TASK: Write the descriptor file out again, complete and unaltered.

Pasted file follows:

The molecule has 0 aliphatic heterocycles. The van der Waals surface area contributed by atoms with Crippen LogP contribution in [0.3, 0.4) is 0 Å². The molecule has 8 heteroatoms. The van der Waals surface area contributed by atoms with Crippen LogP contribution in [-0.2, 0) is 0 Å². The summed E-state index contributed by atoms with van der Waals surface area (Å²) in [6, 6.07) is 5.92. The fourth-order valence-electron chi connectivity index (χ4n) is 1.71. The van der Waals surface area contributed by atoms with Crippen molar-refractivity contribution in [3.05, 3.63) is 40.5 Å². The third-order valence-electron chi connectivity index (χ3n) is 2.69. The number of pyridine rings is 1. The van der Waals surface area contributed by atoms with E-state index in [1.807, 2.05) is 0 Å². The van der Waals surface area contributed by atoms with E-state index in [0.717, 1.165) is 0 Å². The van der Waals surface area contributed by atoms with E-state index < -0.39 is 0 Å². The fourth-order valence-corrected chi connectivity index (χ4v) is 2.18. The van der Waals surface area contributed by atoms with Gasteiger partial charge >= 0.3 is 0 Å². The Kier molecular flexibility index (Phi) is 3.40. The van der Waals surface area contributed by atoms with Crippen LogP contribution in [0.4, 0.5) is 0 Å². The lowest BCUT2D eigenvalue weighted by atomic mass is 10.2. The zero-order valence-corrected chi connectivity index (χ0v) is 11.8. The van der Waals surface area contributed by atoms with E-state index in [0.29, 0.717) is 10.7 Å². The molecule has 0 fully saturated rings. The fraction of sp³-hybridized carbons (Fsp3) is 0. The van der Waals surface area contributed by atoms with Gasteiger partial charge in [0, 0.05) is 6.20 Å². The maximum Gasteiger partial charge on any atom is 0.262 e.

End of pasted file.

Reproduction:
The molecule has 0 aliphatic heterocycles. The van der Waals surface area contributed by atoms with Crippen LogP contribution in [0.3, 0.4) is 0 Å². The molecule has 8 heteroatoms. The van der Waals surface area contributed by atoms with Crippen LogP contribution in [-0.2, 0) is 0 Å². The summed E-state index contributed by atoms with van der Waals surface area (Å²) in [6, 6.07) is 5.92. The fourth-order valence-electron chi connectivity index (χ4n) is 1.71. The van der Waals surface area contributed by atoms with Crippen molar-refractivity contribution in [3.05, 3.63) is 40.5 Å². The third-order valence-electron chi connectivity index (χ3n) is 2.69. The number of pyridine rings is 1. The van der Waals surface area contributed by atoms with E-state index in [1.807, 2.05) is 0 Å². The van der Waals surface area contributed by atoms with E-state index in [0.717, 1.165) is 0 Å². The van der Waals surface area contributed by atoms with E-state index < -0.39 is 0 Å². The fourth-order valence-corrected chi connectivity index (χ4v) is 2.18. The van der Waals surface area contributed by atoms with Gasteiger partial charge >= 0.3 is 0 Å². The Kier molecular flexibility index (Phi) is 3.40. The van der Waals surface area contributed by atoms with Crippen LogP contribution in [0.4, 0.5) is 0 Å². The lowest BCUT2D eigenvalue weighted by atomic mass is 10.2. The zero-order valence-corrected chi connectivity index (χ0v) is 11.8. The van der Waals surface area contributed by atoms with E-state index in [0.29, 0.717) is 10.7 Å². The molecule has 0 fully saturated rings. The fraction of sp³-hybridized carbons (Fsp3) is 0. The van der Waals surface area contributed by atoms with Gasteiger partial charge in [0, 0.05) is 6.20 Å². The maximum Gasteiger partial charge on any atom is 0.262 e.